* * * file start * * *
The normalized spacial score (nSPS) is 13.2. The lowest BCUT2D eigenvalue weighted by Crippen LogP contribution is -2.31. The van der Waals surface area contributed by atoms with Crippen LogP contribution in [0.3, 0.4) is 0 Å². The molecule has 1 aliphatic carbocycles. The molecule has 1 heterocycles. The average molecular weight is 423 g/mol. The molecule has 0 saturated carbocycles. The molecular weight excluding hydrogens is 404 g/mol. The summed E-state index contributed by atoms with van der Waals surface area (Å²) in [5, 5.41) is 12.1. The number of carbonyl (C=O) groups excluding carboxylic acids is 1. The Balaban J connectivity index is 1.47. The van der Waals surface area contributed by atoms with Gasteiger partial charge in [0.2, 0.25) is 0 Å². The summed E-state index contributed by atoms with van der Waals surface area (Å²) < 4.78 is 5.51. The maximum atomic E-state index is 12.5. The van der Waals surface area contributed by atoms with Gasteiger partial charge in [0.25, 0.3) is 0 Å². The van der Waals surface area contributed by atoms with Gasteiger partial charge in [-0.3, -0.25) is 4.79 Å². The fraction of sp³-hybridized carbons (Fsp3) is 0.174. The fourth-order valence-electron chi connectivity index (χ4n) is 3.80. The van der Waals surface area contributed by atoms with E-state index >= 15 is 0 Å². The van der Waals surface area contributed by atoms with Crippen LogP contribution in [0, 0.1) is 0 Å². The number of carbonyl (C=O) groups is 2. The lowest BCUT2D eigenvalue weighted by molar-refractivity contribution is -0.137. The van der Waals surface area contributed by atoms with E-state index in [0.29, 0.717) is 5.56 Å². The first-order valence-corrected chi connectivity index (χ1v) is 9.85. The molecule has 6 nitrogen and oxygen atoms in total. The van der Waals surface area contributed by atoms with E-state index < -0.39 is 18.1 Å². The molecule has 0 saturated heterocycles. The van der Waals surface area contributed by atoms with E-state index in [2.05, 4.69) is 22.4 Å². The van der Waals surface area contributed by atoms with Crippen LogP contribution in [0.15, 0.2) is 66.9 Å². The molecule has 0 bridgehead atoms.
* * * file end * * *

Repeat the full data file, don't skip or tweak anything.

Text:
The normalized spacial score (nSPS) is 13.2. The lowest BCUT2D eigenvalue weighted by Crippen LogP contribution is -2.31. The van der Waals surface area contributed by atoms with Crippen LogP contribution in [0.3, 0.4) is 0 Å². The molecule has 1 aliphatic carbocycles. The molecule has 1 heterocycles. The average molecular weight is 423 g/mol. The molecule has 0 saturated carbocycles. The molecular weight excluding hydrogens is 404 g/mol. The summed E-state index contributed by atoms with van der Waals surface area (Å²) in [5, 5.41) is 12.1. The number of carbonyl (C=O) groups excluding carboxylic acids is 1. The Balaban J connectivity index is 1.47. The van der Waals surface area contributed by atoms with Gasteiger partial charge in [0.2, 0.25) is 0 Å². The summed E-state index contributed by atoms with van der Waals surface area (Å²) < 4.78 is 5.51. The maximum atomic E-state index is 12.5. The van der Waals surface area contributed by atoms with Gasteiger partial charge in [0.25, 0.3) is 0 Å². The van der Waals surface area contributed by atoms with Gasteiger partial charge in [-0.3, -0.25) is 4.79 Å². The fraction of sp³-hybridized carbons (Fsp3) is 0.174. The fourth-order valence-electron chi connectivity index (χ4n) is 3.80. The van der Waals surface area contributed by atoms with E-state index >= 15 is 0 Å². The van der Waals surface area contributed by atoms with Crippen LogP contribution in [0, 0.1) is 0 Å². The number of carbonyl (C=O) groups is 2. The lowest BCUT2D eigenvalue weighted by molar-refractivity contribution is -0.137. The van der Waals surface area contributed by atoms with E-state index in [0.29, 0.717) is 5.56 Å². The first-order valence-corrected chi connectivity index (χ1v) is 9.85. The molecule has 6 nitrogen and oxygen atoms in total. The van der Waals surface area contributed by atoms with E-state index < -0.39 is 18.1 Å². The molecule has 0 saturated heterocycles. The van der Waals surface area contributed by atoms with E-state index in [2.05, 4.69) is 22.4 Å². The van der Waals surface area contributed by atoms with Crippen LogP contribution in [0.15, 0.2) is 66.9 Å². The molecule has 0 bridgehead atoms.